Notes

Chapter 12: The Principle of Computational Equivalence

Section 7: The Phenomenon of Free Will


Responsibility [and free will]

It is often assumed that if there are definite underlying rules for our brains then it cannot be meaningful to say that we have any ultimate moral or legal responsibility for our actions. For traditional ideas lead to the notion that in this case all our actions must somehow be thought of as the direct result of whatever external causes (over which we have no control) are responsible for the underlying rules in our brains and the environment in which we find ourselves. But if the processes in our brains are computationally irreducible then as discussed in the main text their outcome can seem in many respects free of underlying rules, making it reasonable to view the processes themselves as what is really responsible for our actions. And since these processes are intrinsic to us, it makes sense to treat us as responsible for their effects.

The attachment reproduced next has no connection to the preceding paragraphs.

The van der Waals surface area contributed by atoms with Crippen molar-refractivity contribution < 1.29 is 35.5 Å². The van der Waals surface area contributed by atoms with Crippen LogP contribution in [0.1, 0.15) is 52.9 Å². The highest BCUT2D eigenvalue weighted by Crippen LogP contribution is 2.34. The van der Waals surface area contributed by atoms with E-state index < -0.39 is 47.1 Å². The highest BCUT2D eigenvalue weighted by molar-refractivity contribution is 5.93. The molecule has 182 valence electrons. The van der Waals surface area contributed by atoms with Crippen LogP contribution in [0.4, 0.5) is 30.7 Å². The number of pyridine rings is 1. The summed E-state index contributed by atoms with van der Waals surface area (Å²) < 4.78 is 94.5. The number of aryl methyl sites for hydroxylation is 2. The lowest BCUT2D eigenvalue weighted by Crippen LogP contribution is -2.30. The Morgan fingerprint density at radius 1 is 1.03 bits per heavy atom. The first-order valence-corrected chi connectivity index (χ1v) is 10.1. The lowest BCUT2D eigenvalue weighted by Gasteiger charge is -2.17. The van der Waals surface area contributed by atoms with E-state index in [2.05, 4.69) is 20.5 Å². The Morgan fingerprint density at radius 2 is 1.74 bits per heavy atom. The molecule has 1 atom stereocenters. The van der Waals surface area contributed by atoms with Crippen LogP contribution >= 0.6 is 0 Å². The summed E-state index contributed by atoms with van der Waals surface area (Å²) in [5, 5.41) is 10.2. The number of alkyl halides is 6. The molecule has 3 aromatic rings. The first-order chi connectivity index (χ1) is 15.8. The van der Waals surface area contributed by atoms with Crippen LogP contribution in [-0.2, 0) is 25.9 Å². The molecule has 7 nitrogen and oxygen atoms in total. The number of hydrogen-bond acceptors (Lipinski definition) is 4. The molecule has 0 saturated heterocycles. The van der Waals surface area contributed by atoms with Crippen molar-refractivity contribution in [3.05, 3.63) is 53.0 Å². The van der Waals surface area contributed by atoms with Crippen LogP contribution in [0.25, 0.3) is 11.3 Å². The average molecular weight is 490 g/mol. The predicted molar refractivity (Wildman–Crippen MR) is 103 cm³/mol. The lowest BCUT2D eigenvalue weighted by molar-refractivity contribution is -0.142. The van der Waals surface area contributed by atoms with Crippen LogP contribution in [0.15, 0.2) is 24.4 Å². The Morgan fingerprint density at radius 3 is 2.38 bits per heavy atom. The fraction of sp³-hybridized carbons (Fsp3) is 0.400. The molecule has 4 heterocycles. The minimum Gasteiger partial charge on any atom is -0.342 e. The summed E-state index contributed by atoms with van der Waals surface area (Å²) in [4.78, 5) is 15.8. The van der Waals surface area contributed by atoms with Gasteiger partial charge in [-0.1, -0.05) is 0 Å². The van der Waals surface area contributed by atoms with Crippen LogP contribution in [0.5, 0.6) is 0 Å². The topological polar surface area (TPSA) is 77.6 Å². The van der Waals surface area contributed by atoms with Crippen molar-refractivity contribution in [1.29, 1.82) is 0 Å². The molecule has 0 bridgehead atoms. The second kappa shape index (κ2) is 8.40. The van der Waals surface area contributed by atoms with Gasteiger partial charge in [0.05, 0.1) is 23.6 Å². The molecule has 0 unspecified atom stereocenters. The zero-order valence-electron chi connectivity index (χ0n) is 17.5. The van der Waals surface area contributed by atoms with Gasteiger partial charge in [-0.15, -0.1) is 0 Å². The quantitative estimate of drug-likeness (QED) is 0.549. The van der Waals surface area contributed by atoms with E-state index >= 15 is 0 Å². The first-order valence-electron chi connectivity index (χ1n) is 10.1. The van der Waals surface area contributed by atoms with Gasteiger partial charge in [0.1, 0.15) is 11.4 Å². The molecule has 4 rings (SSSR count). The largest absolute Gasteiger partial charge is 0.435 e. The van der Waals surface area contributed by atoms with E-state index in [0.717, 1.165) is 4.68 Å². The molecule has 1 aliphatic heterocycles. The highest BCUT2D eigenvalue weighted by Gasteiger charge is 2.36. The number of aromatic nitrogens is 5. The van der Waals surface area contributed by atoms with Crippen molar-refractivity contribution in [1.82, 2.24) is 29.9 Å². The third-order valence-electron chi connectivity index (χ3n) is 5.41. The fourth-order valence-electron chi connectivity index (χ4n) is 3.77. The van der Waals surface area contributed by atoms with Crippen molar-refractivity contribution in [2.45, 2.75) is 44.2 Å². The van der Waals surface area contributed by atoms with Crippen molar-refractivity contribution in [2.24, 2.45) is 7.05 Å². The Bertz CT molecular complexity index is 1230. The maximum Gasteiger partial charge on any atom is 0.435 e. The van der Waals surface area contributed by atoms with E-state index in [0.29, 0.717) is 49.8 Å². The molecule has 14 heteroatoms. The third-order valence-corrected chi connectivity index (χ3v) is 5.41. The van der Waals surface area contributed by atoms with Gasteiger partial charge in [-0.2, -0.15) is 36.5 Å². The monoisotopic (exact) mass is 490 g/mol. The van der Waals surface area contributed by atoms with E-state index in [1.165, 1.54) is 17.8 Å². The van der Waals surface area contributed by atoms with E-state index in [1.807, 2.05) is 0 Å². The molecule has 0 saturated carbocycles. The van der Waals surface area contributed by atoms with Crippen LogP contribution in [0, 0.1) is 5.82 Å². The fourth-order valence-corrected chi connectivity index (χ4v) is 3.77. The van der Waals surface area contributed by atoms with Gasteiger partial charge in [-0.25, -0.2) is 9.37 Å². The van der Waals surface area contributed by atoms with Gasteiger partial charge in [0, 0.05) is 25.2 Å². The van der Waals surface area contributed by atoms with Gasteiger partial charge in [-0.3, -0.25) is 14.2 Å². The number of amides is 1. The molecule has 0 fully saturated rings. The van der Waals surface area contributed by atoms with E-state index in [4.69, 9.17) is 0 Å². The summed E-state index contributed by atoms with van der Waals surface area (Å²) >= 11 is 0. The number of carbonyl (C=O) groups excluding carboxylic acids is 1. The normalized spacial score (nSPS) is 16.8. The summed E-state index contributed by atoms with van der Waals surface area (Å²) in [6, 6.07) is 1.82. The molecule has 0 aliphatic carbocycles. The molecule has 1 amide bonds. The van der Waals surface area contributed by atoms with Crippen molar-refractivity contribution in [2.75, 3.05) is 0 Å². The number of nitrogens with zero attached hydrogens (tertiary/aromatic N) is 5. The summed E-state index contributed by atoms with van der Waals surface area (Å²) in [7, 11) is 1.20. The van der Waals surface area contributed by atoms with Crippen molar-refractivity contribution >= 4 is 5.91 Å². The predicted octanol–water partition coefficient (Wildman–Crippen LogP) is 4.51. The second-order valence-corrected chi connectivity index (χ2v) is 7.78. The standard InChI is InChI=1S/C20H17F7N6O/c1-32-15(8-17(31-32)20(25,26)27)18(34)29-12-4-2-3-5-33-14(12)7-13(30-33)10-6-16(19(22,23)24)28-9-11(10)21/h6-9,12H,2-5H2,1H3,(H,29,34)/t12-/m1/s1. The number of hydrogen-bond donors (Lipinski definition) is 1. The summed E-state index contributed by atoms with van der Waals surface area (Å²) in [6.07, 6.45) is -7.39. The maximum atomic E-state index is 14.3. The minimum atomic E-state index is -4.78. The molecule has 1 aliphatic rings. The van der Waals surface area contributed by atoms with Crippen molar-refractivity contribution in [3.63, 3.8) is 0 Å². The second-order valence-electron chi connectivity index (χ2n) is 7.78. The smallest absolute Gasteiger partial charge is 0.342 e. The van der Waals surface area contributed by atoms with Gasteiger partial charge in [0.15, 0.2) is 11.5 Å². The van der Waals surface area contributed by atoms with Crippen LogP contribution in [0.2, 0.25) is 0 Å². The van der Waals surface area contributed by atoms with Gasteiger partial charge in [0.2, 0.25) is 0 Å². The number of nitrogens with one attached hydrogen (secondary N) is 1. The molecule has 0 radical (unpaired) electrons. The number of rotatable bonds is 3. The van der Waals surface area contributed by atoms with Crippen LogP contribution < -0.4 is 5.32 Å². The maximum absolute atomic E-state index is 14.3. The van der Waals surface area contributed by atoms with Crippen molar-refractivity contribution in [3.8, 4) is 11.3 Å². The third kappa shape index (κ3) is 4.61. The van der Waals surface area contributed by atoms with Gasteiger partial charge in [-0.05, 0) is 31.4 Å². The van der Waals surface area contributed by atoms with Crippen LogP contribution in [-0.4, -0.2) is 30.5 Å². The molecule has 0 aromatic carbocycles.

Several different theories are used in practical legal systems. The theory popular from the behavioral sciences tends to assume that human actions can be understood from underlying rules for the brain, and that people should be dealt with according to the rules they have—which can perhaps be modified by some form of treatment. But computational irreducibility can make it essentially impossible to find what general behavior will arise from particular rules—making it difficult to apply this theory. The alternative pragmatic theory popular in rational philosophy and economics suggests that behavior in legal matters is determined through calculations based on laws and the deterrents they provide. But here there is the issue that computational irreducibility can make it impossible to foresee what consequences a given law will have. Western systems of law tend to be dominated by the moral theory that people should somehow get what they deserve for choices they made with free will—and my explanation now makes this consistent with the existence of definite underlying rules for the brain.

Young children, animals and the insane are typically held less responsible for their actions. And in a moral theory of law this can be understood in my approach as a consequence of the computations they do being less sophisticated—so that their outcome is less free of the environment and of their underlying rules. (In a pragmatic theory the explanation would presumably be that less sophisticated computations would not be up to the task of handling the elaborate system of incentives that laws had defined.)


From Stephen Wolfram: A New Kind of Science [citation]